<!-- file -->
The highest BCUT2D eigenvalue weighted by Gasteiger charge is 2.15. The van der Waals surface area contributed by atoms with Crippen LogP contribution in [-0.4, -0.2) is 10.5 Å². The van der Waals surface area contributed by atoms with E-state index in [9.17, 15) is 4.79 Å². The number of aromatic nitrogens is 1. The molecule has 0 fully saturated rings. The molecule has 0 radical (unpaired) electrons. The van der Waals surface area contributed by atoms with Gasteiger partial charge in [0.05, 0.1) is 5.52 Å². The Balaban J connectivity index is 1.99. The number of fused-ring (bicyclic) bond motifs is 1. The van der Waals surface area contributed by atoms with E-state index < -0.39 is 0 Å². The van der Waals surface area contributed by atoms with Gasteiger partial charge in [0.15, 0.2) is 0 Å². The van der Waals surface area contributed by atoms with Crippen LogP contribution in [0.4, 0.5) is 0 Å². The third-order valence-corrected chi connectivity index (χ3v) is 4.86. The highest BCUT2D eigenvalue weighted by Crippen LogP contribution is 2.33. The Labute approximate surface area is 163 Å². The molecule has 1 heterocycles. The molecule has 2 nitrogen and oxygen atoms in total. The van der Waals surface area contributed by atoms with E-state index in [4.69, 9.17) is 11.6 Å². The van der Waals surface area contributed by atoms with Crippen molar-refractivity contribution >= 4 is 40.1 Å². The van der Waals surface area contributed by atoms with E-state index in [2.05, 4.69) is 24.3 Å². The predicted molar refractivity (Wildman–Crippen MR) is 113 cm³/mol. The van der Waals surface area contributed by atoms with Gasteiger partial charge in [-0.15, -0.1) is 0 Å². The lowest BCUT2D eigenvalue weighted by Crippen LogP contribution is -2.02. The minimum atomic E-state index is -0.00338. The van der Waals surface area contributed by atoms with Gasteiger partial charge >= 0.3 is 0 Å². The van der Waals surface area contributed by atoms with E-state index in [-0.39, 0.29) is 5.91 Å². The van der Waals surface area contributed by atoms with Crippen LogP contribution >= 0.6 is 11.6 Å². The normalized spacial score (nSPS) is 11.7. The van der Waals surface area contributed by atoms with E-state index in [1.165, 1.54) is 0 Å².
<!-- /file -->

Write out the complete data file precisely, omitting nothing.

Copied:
The highest BCUT2D eigenvalue weighted by Gasteiger charge is 2.15. The van der Waals surface area contributed by atoms with Crippen LogP contribution in [-0.4, -0.2) is 10.5 Å². The van der Waals surface area contributed by atoms with E-state index in [9.17, 15) is 4.79 Å². The number of aromatic nitrogens is 1. The molecule has 0 fully saturated rings. The molecule has 0 radical (unpaired) electrons. The van der Waals surface area contributed by atoms with Gasteiger partial charge in [0.05, 0.1) is 5.52 Å². The Balaban J connectivity index is 1.99. The number of fused-ring (bicyclic) bond motifs is 1. The van der Waals surface area contributed by atoms with E-state index < -0.39 is 0 Å². The van der Waals surface area contributed by atoms with Gasteiger partial charge in [0.15, 0.2) is 0 Å². The van der Waals surface area contributed by atoms with Crippen LogP contribution in [0.4, 0.5) is 0 Å². The third-order valence-corrected chi connectivity index (χ3v) is 4.86. The highest BCUT2D eigenvalue weighted by Crippen LogP contribution is 2.33. The Labute approximate surface area is 163 Å². The molecule has 1 heterocycles. The molecule has 2 nitrogen and oxygen atoms in total. The van der Waals surface area contributed by atoms with E-state index in [4.69, 9.17) is 11.6 Å². The van der Waals surface area contributed by atoms with Crippen molar-refractivity contribution >= 4 is 40.1 Å². The van der Waals surface area contributed by atoms with E-state index in [2.05, 4.69) is 24.3 Å². The predicted molar refractivity (Wildman–Crippen MR) is 113 cm³/mol. The van der Waals surface area contributed by atoms with Gasteiger partial charge in [-0.15, -0.1) is 0 Å². The lowest BCUT2D eigenvalue weighted by Crippen LogP contribution is -2.02. The minimum atomic E-state index is -0.00338. The van der Waals surface area contributed by atoms with Gasteiger partial charge >= 0.3 is 0 Å². The van der Waals surface area contributed by atoms with E-state index in [-0.39, 0.29) is 5.91 Å². The van der Waals surface area contributed by atoms with Crippen LogP contribution >= 0.6 is 11.6 Å². The normalized spacial score (nSPS) is 11.7. The van der Waals surface area contributed by atoms with E-state index in [1.165, 1.54) is 0 Å².